Tag Archives: comics

Going Down Swinging No. 30

Anthology of short fiction, poetry, comic art, graphic novella and spoken word

Last year, I was thrilled to win a micro-microfiction contest with this journal. I was so inspired I decided to buy one of their annual anthologies. I was looking through the store on the website trying to decide which one and I could not go past this one. The cover design is so striking (by Katrina Rhodes) and I was intrigued by the two spoken word CDs included with it, the design of which matches the Fabergé egg-shaped hot air balloons on the covers. I knew that I had to pick this for my Short Stack Reading Challenge back in December.

Image is of “Going Down Swinging No. 30”. The paperback book is resting on a wooden table with a pair of vintage binoculars and a pocket watch. The cover is of a duck with a dark green head wearing a period-style lime green three piece suit, riding in a hot air balloon. Things are hanging over the side like an anchor, dried onions and a teapot. The balloon is dark green with an intricate design. The duck is floating past a city of light grey buildings with domes and spires.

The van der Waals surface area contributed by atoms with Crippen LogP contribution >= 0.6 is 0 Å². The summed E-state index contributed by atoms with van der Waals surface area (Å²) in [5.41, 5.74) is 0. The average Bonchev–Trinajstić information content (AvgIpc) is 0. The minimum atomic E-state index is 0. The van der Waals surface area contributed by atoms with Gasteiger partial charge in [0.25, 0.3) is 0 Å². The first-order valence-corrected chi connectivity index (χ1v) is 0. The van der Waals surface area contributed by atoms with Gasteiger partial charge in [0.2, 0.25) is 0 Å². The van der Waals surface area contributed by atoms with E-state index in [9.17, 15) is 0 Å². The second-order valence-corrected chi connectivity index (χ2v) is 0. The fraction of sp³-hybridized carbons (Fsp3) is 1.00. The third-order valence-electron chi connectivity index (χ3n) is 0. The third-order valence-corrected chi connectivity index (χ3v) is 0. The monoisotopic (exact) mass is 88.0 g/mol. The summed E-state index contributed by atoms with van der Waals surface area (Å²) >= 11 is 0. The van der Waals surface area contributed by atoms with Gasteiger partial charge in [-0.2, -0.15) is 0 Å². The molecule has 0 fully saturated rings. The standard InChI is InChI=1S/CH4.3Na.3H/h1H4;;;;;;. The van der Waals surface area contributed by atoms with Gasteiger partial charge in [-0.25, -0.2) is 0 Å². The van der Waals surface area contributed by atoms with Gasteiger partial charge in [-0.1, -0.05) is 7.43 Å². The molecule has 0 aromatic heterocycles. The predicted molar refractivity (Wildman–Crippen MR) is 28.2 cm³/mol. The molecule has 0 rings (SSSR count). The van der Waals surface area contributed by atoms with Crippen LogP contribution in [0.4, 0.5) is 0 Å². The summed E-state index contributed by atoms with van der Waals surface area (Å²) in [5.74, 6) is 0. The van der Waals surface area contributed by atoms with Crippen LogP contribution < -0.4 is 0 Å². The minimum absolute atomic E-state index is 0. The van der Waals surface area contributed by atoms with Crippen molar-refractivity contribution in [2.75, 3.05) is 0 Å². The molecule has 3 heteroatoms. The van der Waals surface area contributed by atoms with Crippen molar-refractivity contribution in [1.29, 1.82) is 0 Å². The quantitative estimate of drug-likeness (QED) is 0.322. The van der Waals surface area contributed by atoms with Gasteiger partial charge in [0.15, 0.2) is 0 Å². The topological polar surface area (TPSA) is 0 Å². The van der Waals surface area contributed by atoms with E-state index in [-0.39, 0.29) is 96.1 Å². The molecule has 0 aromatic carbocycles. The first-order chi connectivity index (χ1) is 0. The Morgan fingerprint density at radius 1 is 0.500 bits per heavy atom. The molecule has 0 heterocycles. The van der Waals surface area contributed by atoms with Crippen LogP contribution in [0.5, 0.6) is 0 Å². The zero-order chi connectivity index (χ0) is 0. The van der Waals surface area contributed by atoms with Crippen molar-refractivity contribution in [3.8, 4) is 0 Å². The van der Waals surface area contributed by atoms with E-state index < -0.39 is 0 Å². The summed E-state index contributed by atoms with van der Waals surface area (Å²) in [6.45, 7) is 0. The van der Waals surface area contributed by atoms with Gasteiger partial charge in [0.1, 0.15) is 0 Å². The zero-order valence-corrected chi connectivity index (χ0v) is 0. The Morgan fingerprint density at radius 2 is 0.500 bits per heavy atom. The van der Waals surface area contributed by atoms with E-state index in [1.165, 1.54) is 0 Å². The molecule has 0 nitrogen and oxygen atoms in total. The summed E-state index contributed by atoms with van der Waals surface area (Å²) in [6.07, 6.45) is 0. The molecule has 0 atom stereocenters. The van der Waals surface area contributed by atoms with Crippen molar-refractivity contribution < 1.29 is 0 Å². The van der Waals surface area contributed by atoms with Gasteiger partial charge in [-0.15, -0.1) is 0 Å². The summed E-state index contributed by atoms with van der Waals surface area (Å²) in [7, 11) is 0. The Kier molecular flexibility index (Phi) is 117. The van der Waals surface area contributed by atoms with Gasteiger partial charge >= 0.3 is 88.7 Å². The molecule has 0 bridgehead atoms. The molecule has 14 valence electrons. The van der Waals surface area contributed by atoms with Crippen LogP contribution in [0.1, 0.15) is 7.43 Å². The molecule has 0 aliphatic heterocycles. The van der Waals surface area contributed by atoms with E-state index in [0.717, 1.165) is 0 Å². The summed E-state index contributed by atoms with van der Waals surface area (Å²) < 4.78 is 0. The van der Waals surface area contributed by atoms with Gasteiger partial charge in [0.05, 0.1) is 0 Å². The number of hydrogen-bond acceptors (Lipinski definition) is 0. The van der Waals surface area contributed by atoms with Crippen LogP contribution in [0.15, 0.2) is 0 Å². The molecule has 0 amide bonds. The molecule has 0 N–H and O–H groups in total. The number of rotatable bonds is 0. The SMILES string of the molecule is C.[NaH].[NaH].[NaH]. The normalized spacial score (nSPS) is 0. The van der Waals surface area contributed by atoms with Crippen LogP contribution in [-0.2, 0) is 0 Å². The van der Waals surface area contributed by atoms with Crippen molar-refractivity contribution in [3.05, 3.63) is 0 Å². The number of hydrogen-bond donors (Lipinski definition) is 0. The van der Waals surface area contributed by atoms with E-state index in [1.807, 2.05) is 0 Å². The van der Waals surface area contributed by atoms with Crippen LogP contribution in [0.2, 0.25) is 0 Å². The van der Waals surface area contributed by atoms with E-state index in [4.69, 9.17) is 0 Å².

“Going Down Swinging No. 30” is a special 30th anniversary anthology of short fiction, poetry, comic art, graphic novellas and two spoken word CDs. Although there is an extensive contents page at the beginning, this was a surprisingly quick read. It has a really immersive feel with a very high quality selection of works. Given the number of pieces it is going to be impossible for me to review each or even most, so I will try to highlight some of my favourites.